Doctor-assisted dying bill restricted to adults facing 'foreseeable' death
Strict limits include 18-year age requirement and mandatory 15-day 'reflection period'
Doctor-assisted death will be restricted to mentally competent adults who have serious and incurable illness, disease or disability under new legislation tabled in Parliament today.
The long-awaited bill also sets out safeguards to protect vulnerable Canadians, but does not include some of the most contentious recommendations from a parliamentary committee, including extending the right to die to "mature minors" and the mentally ill, and allowing advance consent for patients with degenerative disorders.
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Instead, the bill limits access to those "suffering intolerably" and whose death is "reasonably foreseeable."
Justice Minister Jody Wilson-Raybould said the government was operating under a compressed timeframe to meet a June 6 deadline imposed by the Supreme Court of Canada. She said there will be further study on those contentious proposals, and amendments could come down the road.
She said the legislation was framed around diverse views and perspectives, and conceded it will be "troubling" for some.
"For others it will not go far enough," she said. "We believe this legislation is the best approach to ensure that dying patients who are suffering unbearable pain have the choice for a peaceful death and the vulnerable are protected," she said.
The bill would also:
- Protect people from being encouraged to die in "moments of weakness."
- Include a mandatory 15-day "reflection period" so people don't make rash decision after a diagnosis.
- Re-affirm goals on suicide prevention and encourage a "consistent approach" across Canada.
- Allow doctors and nurse practitioners to provide assistance without risk of criminal charges.
Patients must also be eligible for publicly funded health care services in Canada, which precludes people from the U.S. or other jurisdictions travelling to Canada to end their lives with the help of a doctor in what some have called "suicide tourism."
Health Minister Jane Philpott called it a "historic day" for Canada and said it will come with a strategy for improved palliative care.
While the legislation removes the risk that doctors and authorized nurse practitioners will be prosecuted, she said conscience rights will also be protected.
"What today's legislation describes is how medically assisted death will be carried out — for whom and by whom," she said.
But advocacy group Dying With Dignity denounced the bill for being too narrow and restrictive. Its medical adviser, Dr. Brett Belchetz, accused the government of ignoring key recommendations from the parliamentary report around advance consent and mature minors.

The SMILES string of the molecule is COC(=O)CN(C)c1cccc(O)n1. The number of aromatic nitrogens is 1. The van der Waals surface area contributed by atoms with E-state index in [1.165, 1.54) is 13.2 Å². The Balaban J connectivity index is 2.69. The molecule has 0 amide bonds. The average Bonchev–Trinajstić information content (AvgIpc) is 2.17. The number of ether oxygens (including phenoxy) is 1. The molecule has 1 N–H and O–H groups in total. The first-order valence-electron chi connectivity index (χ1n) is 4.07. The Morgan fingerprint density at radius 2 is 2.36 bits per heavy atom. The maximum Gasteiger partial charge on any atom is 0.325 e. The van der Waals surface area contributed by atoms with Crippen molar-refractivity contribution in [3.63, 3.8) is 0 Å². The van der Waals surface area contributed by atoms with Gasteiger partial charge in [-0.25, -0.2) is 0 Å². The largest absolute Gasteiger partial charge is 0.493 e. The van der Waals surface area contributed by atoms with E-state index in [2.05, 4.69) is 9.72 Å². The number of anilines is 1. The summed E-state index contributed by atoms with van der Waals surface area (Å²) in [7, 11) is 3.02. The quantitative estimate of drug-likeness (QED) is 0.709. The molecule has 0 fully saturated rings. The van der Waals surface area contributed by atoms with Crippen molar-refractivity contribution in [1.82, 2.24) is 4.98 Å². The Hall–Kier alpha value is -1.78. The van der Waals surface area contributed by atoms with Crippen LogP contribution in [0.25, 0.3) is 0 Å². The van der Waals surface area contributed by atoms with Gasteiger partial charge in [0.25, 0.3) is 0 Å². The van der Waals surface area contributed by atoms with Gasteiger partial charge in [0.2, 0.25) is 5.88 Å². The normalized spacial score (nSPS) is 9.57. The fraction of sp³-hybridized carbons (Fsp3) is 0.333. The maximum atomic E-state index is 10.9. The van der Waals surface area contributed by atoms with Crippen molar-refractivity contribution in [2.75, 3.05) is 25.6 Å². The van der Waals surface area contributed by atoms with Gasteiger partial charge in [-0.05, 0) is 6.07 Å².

He also took issue with what he called the "vague and discriminatory" term "reasonably foreseeable" death.
"It will be very hard for me to know if I'm in compliance with the law or not," he said.
The legislation was spurred by a unanimous landmark ruling on Feb. 6, 2015, when the Supreme Court of Canada struck down the ban on physician-assisted dying on the grounds that it violated Canadians' Charter rights.
Justices gave the federal and provincial governments 12 months to prepare for the decision to come into effect.
After taking office, the Liberal government asked for a six-month extension, but the high court granted an extra four months, to June 6.
One of the plaintiffs in the constitutional challenge, the British Columbia Civil Liberties Association, criticized the legislation as too restrictive.
The bill excludes several categories of "suffering Canadians" who should have the same right to a safe and dignified assisted death, said executive director Josh Paterson.
"The inevitable result is that people will be trapped in intolerable suffering, or be left with no choice but to take their own lives prematurely in potentially dangerous situations," he said.
A special parliamentary committee was tasked with making recommendations around legislation, and tabled a 70-page report called Medical Assistance in Dying: A Patient-Centred Approach.
That report said Canadians should have the right to make an "advance request" for medical aid in dying after being diagnosed with certain debilitating but not necessarily terminal conditions.
It also said assisted death should not be limited to physical conditions, and that Canadians with psychiatric conditions should not be excluded from doctor assistance to end suffering.
One of the most contentious recommendations was to consider, in three years, extending the right for doctor-assisted death to "mature minors."
More study on age requirement
Today's bill includes an age requirement of 18 years, but Wilson-Raybould said that restriction and others will be studied in more detail.
She also expressed confidence that all elements of the bill are in line with the Charter of Rights and Freedoms, and promised to release an "explanatory paper" to explain how the legislation complies with constitutional rights.
Conservative deputy justice critic Michael Cooper was pleased to see that the bill narrowed the scope of access to doctor-assisted death and excluded people under 18. But he opposed allowing nursing practitioners to carry out assisted deaths.
The bill will go to committee for further study before it goes to the House for a vote, and all Liberal, Conservative and NDP MPs will have a free vote to vote with their conscience. It must also clear the Senate before it becomes law.
Cooper said Conservatives would work diligently to meet the deadline and avoid a legal vacuum "chaos."
"There would be no direction for physicians who are following or breaking the law," he said, adding there would be no protections for vulnerable Canadians either.